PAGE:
Here's the distinction. At your shop, you should feel free to have a gun on premises and if a disgruntled repo-ee came there and tried to attack you or shoot you, then you'd have the moral high ground to use deadly force to protect yourself and your employees.

    BUT, if you go into hostile territory and are NOT a police officer who is enforcing a felony law, then you should NOT be allowed to arm up to do it. You're recovering property and MAY NOT do it at the point of a gun (even indirectly).Subtle distinction? Maybe, but I think it would be a very bad idea to arm meter maids, subpoena servers, city workers and Repo men and it would be equally bad for them not to retreat and to instead think they can use deadly force to enable their repossession of PROPERTY. (I'd assume it's not even a misdemeanor to fail to make payments, but a civil action).

    Does that make sense? :)


    ^^^^^^^NO^^^^^^^^^


    You make utterly NO SENSE!

    He's not requesting that repo guys be able to knock on someones door, stick a gun in someones face, and say "I'm the repo-man and I'm now gonna relieve you of the finance companies vehicle YOU'VE been driving.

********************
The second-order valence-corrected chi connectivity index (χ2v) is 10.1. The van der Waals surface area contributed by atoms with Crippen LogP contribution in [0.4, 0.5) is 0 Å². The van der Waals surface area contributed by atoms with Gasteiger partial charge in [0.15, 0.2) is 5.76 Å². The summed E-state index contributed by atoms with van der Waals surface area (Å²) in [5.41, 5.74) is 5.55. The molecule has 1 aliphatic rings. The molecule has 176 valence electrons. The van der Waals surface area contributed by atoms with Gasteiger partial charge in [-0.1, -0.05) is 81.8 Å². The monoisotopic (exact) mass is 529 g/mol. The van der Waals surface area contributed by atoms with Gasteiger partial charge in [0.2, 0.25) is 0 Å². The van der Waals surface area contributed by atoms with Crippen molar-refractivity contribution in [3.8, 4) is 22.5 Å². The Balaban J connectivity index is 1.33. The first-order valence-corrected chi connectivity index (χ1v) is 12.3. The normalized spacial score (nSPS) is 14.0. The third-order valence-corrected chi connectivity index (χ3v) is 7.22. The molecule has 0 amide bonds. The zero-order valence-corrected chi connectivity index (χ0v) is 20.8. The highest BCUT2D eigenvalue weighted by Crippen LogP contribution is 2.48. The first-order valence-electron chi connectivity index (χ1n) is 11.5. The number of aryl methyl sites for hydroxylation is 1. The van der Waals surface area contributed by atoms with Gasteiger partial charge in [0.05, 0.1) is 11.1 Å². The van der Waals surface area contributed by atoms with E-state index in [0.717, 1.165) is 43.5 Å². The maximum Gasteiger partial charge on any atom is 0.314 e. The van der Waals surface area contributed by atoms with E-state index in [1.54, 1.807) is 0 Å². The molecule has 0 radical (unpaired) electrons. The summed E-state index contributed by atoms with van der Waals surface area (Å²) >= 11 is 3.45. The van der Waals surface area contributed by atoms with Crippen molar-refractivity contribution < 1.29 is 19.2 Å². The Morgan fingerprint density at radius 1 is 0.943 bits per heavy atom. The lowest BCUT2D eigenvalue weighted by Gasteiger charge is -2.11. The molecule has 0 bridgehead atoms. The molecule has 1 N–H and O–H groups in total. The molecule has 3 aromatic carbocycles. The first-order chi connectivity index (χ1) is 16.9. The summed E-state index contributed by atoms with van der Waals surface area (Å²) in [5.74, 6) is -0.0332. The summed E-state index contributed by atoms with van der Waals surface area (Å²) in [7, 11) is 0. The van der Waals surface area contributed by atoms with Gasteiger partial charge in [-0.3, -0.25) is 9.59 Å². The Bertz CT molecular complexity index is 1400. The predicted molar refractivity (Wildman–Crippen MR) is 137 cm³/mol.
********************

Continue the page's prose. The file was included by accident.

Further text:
He's saying, if he's in harms way, much like the pizza delivery guy getting set up for a bad pizza delivery, or anyone else for that matter, to be able to defend themselves, which is exactly what the guy in the story did.
    What the banks need to start doing is, find a way to get LEO to supervise the repo of vehicles or at the very least, somehow deputize these guys. It'll be costlier but at least they will get the vehicle recovered without altercation or incident.



    Quote Originally Posted by BadgerJ View Post
    Well, I stand by my assertion that going onto private property to repo a car in a civil matter would not be judged as something that justified using lethal self-defense. It's a civil matter, the Dealer is insured, and as I said, most of the time Bail Bondsmen do not employ or carry firearms to support or defend themselves.No
    .


    ^^^^^^You are incorrect^^^^^^^^^^

    In assuming that the Auto Dealership has title to the vehicle.
    The bank,credit union or a private finance company owns it until you pay it off.
    It[the car] is purchased by someone loaning you money to pay for the vehicle, via a secured debt loan.
    Meaning its understood, by you, the buyer, that the money used is secured in the fact that if you don't pay, the vehicle will be taken to satisfy the security of the debt.


    You also seem to imply that you believe,{by your statement} that "it's insured". What does that mean?
    That the rightful owner, [the finance company] should somehow call THEIR insurance company and write it off.

    If thats what you mean, then why in the H.E. Double Hockey Sticks doesn't everyone, go buy a brand new car, finance it, then not make payments on it, and let the insurance company pay the finance company off.

    Sounds pretty stupid to me.